The steel post 3 can stand by itself alone or it can be connected with the sheeting plate 2 either as an integral part thereof or detachably connected thereto. For a better guidance and movement of the shoe 13 in the steel post 3, lateral supports 18 have been provided on each pressure housing 12, the lateral supports carrying guide rolls 19 running along the outside surfaces of the steel post 3.
Usually at least two tensioning elements 4 are required for the tensioning of the sheeting plates 2. The tensioning elements 4 can be connected with one another by means of braces 20, as shown in FIG. 1, to form a tensioning frame. Advantageously, the braces 20 will be releasably attached to the pressure housings 12. This design, moreover, oifers the advantage that the tensioning elements 4 can be pulled out of the service trench as a unit.
The tensioning elements 4 can be manufactured in a uniform length. Within a limited range, the length of the tensioning elements 4 can be varied by twisting pipe 9 and through a corresponding separating movement of the spindle 5, 6.
For a further extension of the tensioning element 4, additional extension elements 21 have been provided (FIG. 3). In the case of the known tensioning elements, such extension elements consisted of flanged pieces of pipe, which were attached to the body of the pipe of the tensioning element by means of screws. However, in practice, the fact that the screws required for this purpose rusted into it or were lost, turned out again and again as being rather disadvantageous.
The extension element 21 according to the invention, as is shown in FIG. 3, consists, as compared to former constructions, of a block 22 which has the same dimensions as the block 16 of the shoe 13, of a pressure housing 23 which is similar to the pressure housing 12, and of an intermediate connection 24, which can be formed either as a rigid bolt (as shown) or else as a pipe or as a further tensioning element with adjustable spindles.
The extension element 21 thus merely needs to be inserted with its block 22 into the pressure housing 12 of the tensioning element 4 in order to extend said element. It is also possible to connect several extension elements 21 in the same manner with one another. Possibly they can also be secured by bolts or other locking elements which can be attached in a suitable manner.
For the extension of the tensioning element, one will under no circumstances use any screws, rather it is a matter of a plug connection. Then the shoe 13 can be inserted in a known manner into the pressure housing 23.
In operation, two tensioning elements 4 are interlocked with the steel posts 3 either seated against the sheeting plates 2 or forming a part of these plates, and then are fixed at the required height, for example, by means of holding bolts 25. Subsequently the pipe 9, which has been provided with extension members 26, will be twisted until the tensioning elements 4 exert the required pressure tension on the sheeting plates 2. If in the course of further work a sheeting plate will be twisted, then the tensioning elements 4 may remain in the horizontal position assumed by them previously, because the steel posts 3 can be moved relatively thereto. The tensioning elements 4 can be used both as pressure and as tensioning elements, because all parts engage with one another in a positively locking manner.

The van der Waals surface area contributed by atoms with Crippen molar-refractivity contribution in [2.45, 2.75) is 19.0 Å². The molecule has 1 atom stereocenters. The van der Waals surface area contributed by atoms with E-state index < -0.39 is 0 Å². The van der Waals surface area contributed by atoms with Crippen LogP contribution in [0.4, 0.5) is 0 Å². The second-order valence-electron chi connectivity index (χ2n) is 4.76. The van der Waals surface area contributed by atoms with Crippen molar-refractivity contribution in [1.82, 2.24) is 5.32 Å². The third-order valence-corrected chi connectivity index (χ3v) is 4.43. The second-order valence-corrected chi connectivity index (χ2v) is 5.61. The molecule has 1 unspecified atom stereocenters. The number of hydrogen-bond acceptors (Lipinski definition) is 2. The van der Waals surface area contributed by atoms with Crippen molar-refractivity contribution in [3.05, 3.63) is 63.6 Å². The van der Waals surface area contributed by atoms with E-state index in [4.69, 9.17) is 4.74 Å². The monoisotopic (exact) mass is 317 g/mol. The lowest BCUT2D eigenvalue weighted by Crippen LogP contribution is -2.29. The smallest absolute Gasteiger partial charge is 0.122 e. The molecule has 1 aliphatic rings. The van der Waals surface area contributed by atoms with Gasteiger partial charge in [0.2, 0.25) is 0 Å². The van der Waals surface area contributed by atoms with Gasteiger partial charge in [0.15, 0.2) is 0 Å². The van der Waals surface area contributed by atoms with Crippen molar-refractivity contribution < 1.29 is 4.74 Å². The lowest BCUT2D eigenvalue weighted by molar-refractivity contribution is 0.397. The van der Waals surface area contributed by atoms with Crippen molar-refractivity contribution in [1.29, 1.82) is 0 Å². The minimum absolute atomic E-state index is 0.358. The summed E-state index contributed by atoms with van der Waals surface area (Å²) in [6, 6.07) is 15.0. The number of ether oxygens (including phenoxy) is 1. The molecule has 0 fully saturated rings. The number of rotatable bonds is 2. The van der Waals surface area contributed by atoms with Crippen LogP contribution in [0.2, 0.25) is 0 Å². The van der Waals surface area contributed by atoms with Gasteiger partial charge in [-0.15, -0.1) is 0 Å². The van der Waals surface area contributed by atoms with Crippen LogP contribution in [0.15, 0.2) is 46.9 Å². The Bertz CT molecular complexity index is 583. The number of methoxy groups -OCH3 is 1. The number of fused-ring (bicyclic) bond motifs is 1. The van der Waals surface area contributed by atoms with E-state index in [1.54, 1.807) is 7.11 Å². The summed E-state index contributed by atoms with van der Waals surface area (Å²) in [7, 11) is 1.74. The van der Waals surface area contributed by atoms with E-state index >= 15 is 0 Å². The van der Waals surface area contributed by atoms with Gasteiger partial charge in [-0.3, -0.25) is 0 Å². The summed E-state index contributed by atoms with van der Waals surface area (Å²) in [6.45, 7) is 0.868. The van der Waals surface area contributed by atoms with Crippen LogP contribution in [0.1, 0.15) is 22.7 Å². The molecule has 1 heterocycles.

It will be particularly effective to attach three or more tensioning elements 4 one above the other to the same steel posts 3. Thus, one will have the opportunity to loosen one tensioning element 4 at a time and to shift it perpendicularly, while the other tensioning elements 4 continue to hold the sheeting plates 2 firmly.
Although only preferred embodiments of the tensioning device have been specifically illustrated and described herein, it is to be understood that minor variations may be made therein without departing from the spirit of the invention.
1. A tensioning device for use in combination with opposed sheeting plates to form shoring and wherein said sheeting plates have associated therewith abutments in the form of posts, said tensioning device extending between a pair of said abutments and including a threaded drive for adjusting the length thereof and a pair of terminal shoes, each of said abutments being of a split box section and having positioned therein one of said shoes in interlocking engagement and for guided sliding movement therein, the threaded drive of each tensioning element including two spindles having threaded parts which are oppositely directed and face each other, a pipe telescoped over said spindles and having a nut part arranged in the middle thereof with oppositely directed threaded sections, and pressure housings arranged at the ends of the spindles and having a larger cross-section than the pipe, and each shoe having a configuration similar to that of a dumbbell and including two blocks connected by a pressure bar, one block of each shoe being positioned within one of said pressure housings and the other block of each shoe being releasably positioned in a positively locking manner in an associated one of said posts.
2. Tensioning device according to claim 1 wherein extension elements have been provided for the extension of the tensioning elements, each extension element including a block insertable laterally into one of the pressure housings and a further pressure housing for the reception of one of said shoes, said further pressure housing being connected with said extension element block.
3. Tensioning device according to claim 2 together with supports on said pressure housing carrying guide rollers running outside along said post.
4. Tensioning device according to claim 1 together with supports on said pressure housing carrying guide rollers running outside along said post.
5. Tensioning device according to claim 1 wherein there are at least two tensioning elements arranged one above the other and rigidly with one another by means of braces to form a tension frame.
References Cited UNITED STATES PATENTS 587,274 7/1897 Rue 6139 X 764,798 7/1904 Diebitsch 6l-39 X 891,897 6/1908 Astrom 61-39 X FOREIGN PATENTS 135,989 10/ 1929 Switzerland.
J. KARL BELL, Primary Examiner U.S. Cl. X.R. 61-39